Paul Bristow: The real story behind the APPC-PRCA merger plan

Written by Paul Bristow on 29 August 2018 in Opinion

A recent vacuum of information from the APPC has been filled with noise and untruths.

The APPC management committee proposal to merge with PRCA has aroused strong emotions from some in our industry.  While I welcome a rigorous debate, I am surprised about the way that some have chosen to make their case.  

I accept a lot of noise has perhaps filled a vacuum of information from the APPC.  I want to put this right.  The APPC are holding an event on 4th September to answer questions.* I also think it is right that I try and set the scene a little about how the APPC management committee came to the decision to recommend this merger to the wider membership.

The debate about merger between the two organisations has been ongoing for several years with both of my predecessors – Iain Anderson and Mark Glover – in favour of exploring this.  The APPC and the PRCA have had a strong relationship for a number of years working together when lobbying scandals emerged involving MPs and members of the House of Lords.  A debate on merger with the PRCA emerged as committee members wanted the organisation to do more than just be a self-regulatory body.

The APPC management committee officially asked the PRCA to produce a proposal for a merger on 6 November 2017, and the PRCA director general attended the committee meeting on 5 February 2018 to explain his proposal.  After a lengthy and healthy debate, former chairs Michael Burrell, Mark Glover and myself were asked to meet with the PRCA to agree a revised proposal.  

On the 9th April the committee met and proposed changes to the PRCA proposal and Michael Burrell, Mark Glover and I were asked to go back to discuss these with the PRCA.  A vote at this meeting to progress these discussions with the PRCA was passed almost unanimously.  

Following the AGM a strategy meeting was held where there was a discussion about the APPC’s future and the PRCA’s proposal.  A revised proposal was considered and it was agreed that at the next committee meeting a proposal to formally put this to the membership.  All the committee knew that this would be on the agenda for the meeting 16 July.  On 16 July after a long and healthy debate the proposal was passed and it was agreed that there would be a members' vote.  The Memorandum of Understanding that came from this can be found on the APPC’s website.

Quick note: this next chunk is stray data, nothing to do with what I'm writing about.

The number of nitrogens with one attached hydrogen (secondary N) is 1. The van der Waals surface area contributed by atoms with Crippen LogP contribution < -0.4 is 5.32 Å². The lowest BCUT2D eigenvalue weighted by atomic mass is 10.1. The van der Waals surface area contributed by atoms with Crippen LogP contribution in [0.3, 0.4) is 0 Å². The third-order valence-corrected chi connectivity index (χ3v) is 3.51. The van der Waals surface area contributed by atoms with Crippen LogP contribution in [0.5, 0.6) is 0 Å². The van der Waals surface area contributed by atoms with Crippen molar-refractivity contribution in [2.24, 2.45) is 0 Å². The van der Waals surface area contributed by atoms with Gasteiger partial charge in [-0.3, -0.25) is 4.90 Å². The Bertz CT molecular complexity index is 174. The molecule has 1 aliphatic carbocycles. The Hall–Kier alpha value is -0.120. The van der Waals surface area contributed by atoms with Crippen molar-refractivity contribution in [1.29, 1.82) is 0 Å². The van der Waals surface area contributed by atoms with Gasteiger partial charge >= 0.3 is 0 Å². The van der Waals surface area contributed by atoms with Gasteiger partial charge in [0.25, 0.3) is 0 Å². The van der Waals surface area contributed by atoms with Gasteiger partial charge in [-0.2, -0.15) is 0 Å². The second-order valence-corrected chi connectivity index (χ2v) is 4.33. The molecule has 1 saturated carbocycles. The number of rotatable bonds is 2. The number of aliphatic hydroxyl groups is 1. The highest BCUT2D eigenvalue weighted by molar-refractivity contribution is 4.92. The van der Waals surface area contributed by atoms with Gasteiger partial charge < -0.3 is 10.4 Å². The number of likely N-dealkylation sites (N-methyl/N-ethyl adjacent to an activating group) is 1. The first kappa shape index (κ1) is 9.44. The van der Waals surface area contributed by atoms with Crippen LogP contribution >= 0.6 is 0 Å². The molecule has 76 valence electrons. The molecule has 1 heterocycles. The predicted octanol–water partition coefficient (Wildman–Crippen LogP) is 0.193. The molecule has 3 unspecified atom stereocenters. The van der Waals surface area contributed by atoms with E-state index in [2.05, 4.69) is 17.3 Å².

At the same time, the former vice chair of the APPC, Emily Wallace, was asked and paid to conduct a deep dive report into the views of APPC members.  It was thought this could form the basis of a work programme for the merged organisation or a stand-alone APPC.  Indeed, much of the debate on the 16 July was around whether recommendations from this strategy review report could be best achieved through the PRCA merger or with the APPC alone.  

The points above focus on process but I hope they address a few untrue assertions that have filled the vacuum of information.

Firstly, the proposed merger is not a PRCA takeover – the APPC management committee have been involved at every stage inputting into the proposal and questioning the PRCA.

Secondly, this vote of the membership has not been railroaded through - while this may have come as a surprise to some members, it has been openly discussed by the MC for nearly 4 years and the process to take this proposal to members began in November 2017.  MC members knew on 16 July that the consequences of passing the proposal would be a members' vote.

Thirdly, the APPC Strategy Review has not been ignored – the recommendations have been debated at length and it was felt they would be best achieved through a merger with the PRCA.  They are on the APPC website.  These recommendations do not represent an alternative vision for the APPC.

In summary, there are good arguments on either side of this debate and passion is a good thing.  But what is vital is that we have a good natured debate governed by the facts.  A united voice for our industry that brings more agencies into the APPC code of conduct and independent complaints process should be something we all strive for.  It’s just how we get to this destination – either through joint working and merger or standing alone?   

I want to remain detached from this debate – not neutral as the APPC is recommending this merger.  I felt it would be best for others to take centre stage if I am to bring everyone together at the end of the process.  To that end we will bring in the Electoral Reform Society to manage the ballot and I have not led the campaign for merger.

However, I will correct inaccurate information and urge colleagues to campaign appropriately.  Moreover, I promise that in the coming weeks the APPC will do their best to make sure information is forthcoming starting with the meeting on 4th September.  

There has always been a part of me that did not want to be last Chair of the APPC with the history of the organisation.  But as we face new challenges, I am convinced that a merger with the PRCA would give the industry the united voice and resource we need to meet these.  This is a big decision for our industry and I am committed to do this in the most open and transparent way.



* Paul Bristow and Francis Ingham will be taking questions and participating in a discussion about the merger on Tuesday, 4th September. The event will take place Ellwood Atfield Gallery, 34 Smith Square with PAN editor David Singleton in the chair. It is open to APPC members, PRCA members and anyone else with an interest in the proposed merger.



About the author

Paul Bristow is managing director of PB Consultoing and chairman of the APPC.

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